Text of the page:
3 Qualities of a Helpful Volunteer

 YWAM team member, Krishna, working with some of the kids at Rise Up

YWAM team member, Krishna, working with some of the kids at Rise Up

Our Yebo Life team has had the amazing opportunity to serve alongside people from all over the world, and this week, we want to highlight three qualities that we’ve observed in every volunteer that has left a positive mark on this city and its people.

1. Relational

We love when people come to Cape Town with relationships in mind, as our work is very much relationship-based! Since the beginning, Co-Founder Tony Barwick constantly encourages our team to stay focused, first and foremost, on the leaders we serve. So when volunteers arrive in Cape Town with the desire to build relationships, they often fit into our team seamlessly—whether they're here for a few weeks or a few years!

Being relational doesn't require that you're an extrovert. It just means that you should intentionally seek to get to know people and their culture. This effort will go a long way in showing others that you care enough to learn about the reality of their lives. This does not mean that you won’t make mistakes as you go along! In fact, many do make mistakes as they build relationships with people from a different culture. Nonetheless, people are often forgiving, especially when intentions are good. So, put yourself out there and give it a try!

2. Teachable

Great volunteers typically have a deep desire to both 1) help/serve in anyway they can and 2) undergo personal transformation and growth. A few ways these desires will manifest is through one's openness to:

  • doing things differently than he or she would at home,
  • receiving constructive feedback and asking for clarification if needed, and
  • participating in the local systems, rather than trying to "fix" the environment by implementing his or her own.

Volunteers that openheartedly "jump into" the systems currently in use often find that there is a rhyme and a reason to how things are done. This is not to say that things cannot or should not be improved, but simply that there's much to be learned by doing things as they are before attempting to add value by changing the system.

For example, let's say a ministry keeps track of attendance and physical wellbeing on a manual spreadsheet. At first glance, this method may seem inefficient, but there could be reasoning behind it. While using a tablet may be a more productive way of tracking records, it's also more costly and will require training—not to mention the sky high theft rates in many communities around the world. Instead of investing in electronics that'll streamline processes, buying more food for the hungry or sending more children to school could be a better use of the ministry's funds.

Our point is twofold: Desiring to help a ministry improve is not a bag thing—in fact, Yebo Life is all for making things "better!" Still, it's vital to first learn why things are done the way they are before discussing alternatives, because "better" here could look drastically different from "better" there.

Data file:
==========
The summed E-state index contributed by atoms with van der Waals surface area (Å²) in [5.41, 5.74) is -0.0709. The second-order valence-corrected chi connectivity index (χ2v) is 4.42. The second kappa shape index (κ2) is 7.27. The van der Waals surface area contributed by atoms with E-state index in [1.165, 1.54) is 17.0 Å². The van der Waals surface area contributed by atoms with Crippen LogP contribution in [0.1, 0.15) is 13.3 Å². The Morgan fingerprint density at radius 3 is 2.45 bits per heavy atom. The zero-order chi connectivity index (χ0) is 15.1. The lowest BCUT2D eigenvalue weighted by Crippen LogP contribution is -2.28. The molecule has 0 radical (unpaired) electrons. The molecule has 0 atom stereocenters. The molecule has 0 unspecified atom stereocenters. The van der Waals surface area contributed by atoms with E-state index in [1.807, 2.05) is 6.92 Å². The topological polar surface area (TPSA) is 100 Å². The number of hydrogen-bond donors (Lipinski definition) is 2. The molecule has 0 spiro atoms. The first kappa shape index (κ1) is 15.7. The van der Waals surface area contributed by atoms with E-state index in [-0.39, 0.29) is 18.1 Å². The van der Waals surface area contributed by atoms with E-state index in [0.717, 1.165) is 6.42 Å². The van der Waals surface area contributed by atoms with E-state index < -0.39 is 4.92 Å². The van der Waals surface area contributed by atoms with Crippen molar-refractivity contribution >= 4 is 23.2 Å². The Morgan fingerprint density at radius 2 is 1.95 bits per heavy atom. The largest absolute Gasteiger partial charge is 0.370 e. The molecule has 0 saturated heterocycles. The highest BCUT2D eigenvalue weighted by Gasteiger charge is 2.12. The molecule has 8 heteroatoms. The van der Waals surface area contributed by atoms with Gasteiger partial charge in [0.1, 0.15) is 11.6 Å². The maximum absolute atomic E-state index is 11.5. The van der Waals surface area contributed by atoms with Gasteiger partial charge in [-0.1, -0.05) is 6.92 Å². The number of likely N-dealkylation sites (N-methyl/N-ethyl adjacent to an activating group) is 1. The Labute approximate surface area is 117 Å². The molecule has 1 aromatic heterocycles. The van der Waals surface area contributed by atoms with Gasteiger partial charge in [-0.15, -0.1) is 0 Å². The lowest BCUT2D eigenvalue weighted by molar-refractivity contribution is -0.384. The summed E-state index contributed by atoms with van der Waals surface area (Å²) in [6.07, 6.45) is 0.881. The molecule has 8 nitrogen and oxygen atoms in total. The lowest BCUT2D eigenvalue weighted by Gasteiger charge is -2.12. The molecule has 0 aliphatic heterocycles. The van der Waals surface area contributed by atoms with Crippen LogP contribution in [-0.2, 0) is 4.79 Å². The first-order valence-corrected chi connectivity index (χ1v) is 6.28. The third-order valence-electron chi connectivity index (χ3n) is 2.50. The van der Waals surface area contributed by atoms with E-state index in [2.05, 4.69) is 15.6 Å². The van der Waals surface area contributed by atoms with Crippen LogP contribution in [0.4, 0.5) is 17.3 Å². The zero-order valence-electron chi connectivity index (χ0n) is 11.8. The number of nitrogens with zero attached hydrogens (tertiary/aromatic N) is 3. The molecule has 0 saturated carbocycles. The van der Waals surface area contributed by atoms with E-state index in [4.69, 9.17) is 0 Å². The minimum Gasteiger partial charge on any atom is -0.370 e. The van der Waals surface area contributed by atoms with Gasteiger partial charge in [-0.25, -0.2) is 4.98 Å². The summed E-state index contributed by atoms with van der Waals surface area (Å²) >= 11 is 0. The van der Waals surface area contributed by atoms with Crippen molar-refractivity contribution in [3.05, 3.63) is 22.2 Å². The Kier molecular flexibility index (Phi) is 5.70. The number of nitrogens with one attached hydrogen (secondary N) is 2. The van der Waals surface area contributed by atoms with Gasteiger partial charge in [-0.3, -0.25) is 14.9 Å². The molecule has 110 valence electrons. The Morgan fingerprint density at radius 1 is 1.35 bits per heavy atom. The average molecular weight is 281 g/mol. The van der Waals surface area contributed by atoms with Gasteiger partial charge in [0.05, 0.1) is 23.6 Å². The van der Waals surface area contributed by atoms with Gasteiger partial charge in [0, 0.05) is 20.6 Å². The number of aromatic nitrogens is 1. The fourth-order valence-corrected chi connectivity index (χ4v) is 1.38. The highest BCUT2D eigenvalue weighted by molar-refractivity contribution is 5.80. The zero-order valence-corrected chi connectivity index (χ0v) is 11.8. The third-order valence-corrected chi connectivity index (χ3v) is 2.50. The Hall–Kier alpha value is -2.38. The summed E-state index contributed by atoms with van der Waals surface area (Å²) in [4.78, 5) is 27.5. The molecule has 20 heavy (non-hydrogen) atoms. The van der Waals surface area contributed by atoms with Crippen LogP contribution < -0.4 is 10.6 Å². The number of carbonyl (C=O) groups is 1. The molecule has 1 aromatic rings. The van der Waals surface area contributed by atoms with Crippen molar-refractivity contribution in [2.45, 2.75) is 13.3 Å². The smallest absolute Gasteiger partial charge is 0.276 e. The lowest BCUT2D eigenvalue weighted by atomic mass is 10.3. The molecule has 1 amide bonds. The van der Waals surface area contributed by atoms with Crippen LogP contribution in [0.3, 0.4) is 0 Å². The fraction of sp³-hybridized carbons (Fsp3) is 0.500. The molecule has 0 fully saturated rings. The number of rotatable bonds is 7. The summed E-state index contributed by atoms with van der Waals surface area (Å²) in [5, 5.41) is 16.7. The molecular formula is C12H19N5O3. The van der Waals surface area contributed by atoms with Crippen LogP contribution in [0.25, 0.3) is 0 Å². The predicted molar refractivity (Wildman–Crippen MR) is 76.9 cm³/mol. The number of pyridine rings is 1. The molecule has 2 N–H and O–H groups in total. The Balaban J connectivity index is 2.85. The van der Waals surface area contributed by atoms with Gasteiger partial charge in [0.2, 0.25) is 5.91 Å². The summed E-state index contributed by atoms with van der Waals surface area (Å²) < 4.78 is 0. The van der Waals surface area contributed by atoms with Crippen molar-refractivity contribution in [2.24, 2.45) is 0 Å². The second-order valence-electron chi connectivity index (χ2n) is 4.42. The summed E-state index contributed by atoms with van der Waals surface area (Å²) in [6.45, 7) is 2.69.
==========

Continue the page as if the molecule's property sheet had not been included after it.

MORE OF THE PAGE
You see, 99.9% of the time, it's actually the local leaders who carry deep within them the answer to the question, "What is the best way to do it in this community?" That's what we, together through relationship, need to uncover.

3. Passionate

Georg Wilhelm Friedrich Hegel said, “Nothing great in the world has ever been accomplished without passion,” and we tend to agree with him. Volunteers that are able to translate their passion into action are amazing!

What is your passion and how have you been called to share it with the world? We love these questions that John Maxwell asks to help narrow it down:

  1. If you inherited so much money that you would never have to work again, what would you do?
  2. What would you never give up because you love it so much?
  3. What hobbies have you pursued over the years and why?
  4. What are you naturally good at—so good that other people compliment you?
  5. When others consult you for advice, what do they ask you about?
  6. What are you curious about?
  7. What do you do better than anything else?

It’s often said that you don’t find passion; you pursue it. And often, passions require trade-off. Whether it's time, money, or location, we must give what we have in order to receive the life we've been called to. Christians who are walking out their callings have allowed God, not man, to define success, and the payout is a life to the full (John 10:10).

Nelson Mandela summed it up well when he said, “There is no passion to be found in playing it small—in settling for a life that is less than the one that you are capable of living.”

We love seeing our volunteers grow through following Jesus to Cape Town! If you or someone you know would like to work with us, please email catherine@yebo-life.com. You can also learn more about our volunteer opportunities here.

Source: John Maxwell